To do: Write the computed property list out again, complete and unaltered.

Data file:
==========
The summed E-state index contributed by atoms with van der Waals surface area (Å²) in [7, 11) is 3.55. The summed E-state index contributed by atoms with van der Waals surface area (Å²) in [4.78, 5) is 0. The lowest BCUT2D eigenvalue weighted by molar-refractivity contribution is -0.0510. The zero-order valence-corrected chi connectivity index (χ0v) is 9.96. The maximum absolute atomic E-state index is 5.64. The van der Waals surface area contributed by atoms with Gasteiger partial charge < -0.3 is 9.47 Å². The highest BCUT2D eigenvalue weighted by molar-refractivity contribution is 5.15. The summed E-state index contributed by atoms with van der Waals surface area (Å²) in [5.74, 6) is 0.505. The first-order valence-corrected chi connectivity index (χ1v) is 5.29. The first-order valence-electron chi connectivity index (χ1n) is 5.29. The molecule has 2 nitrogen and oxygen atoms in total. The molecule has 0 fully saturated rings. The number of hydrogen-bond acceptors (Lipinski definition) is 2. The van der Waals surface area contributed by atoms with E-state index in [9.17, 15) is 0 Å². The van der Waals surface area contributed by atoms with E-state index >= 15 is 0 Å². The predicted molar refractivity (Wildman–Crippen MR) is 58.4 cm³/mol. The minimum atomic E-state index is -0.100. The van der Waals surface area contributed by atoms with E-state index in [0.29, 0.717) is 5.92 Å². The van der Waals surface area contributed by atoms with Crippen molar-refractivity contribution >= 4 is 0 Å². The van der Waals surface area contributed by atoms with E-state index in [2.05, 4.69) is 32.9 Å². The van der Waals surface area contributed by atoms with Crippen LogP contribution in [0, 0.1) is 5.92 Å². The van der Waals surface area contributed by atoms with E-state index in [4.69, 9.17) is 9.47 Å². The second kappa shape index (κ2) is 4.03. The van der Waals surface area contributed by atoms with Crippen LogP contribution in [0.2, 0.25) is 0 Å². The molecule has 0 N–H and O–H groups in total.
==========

The summed E-state index contributed by atoms with van der Waals surface area (Å²) in [7, 11) is 3.55. The summed E-state index contributed by atoms with van der Waals surface area (Å²) in [4.78, 5) is 0. The lowest BCUT2D eigenvalue weighted by molar-refractivity contribution is -0.0510. The zero-order valence-corrected chi connectivity index (χ0v) is 9.96. The maximum absolute atomic E-state index is 5.64. The van der Waals surface area contributed by atoms with Gasteiger partial charge < -0.3 is 9.47 Å². The highest BCUT2D eigenvalue weighted by molar-refractivity contribution is 5.15. The summed E-state index contributed by atoms with van der Waals surface area (Å²) in [5.74, 6) is 0.505. The first-order valence-corrected chi connectivity index (χ1v) is 5.29. The first-order valence-electron chi connectivity index (χ1n) is 5.29. The molecule has 2 nitrogen and oxygen atoms in total. The molecule has 0 fully saturated rings. The number of hydrogen-bond acceptors (Lipinski definition) is 2. The van der Waals surface area contributed by atoms with E-state index in [9.17, 15) is 0 Å². The van der Waals surface area contributed by atoms with E-state index >= 15 is 0 Å². The predicted molar refractivity (Wildman–Crippen MR) is 58.4 cm³/mol. The minimum atomic E-state index is -0.100. The van der Waals surface area contributed by atoms with E-state index in [0.29, 0.717) is 5.92 Å². The van der Waals surface area contributed by atoms with Crippen molar-refractivity contribution >= 4 is 0 Å². The van der Waals surface area contributed by atoms with E-state index in [2.05, 4.69) is 32.9 Å². The van der Waals surface area contributed by atoms with Crippen LogP contribution in [0, 0.1) is 5.92 Å². The van der Waals surface area contributed by atoms with E-state index in [4.69, 9.17) is 9.47 Å². The second kappa shape index (κ2) is 4.03. The van der Waals surface area contributed by atoms with Crippen LogP contribution in [0.2, 0.25) is 0 Å². The molecule has 0 N–H and O–H groups in total.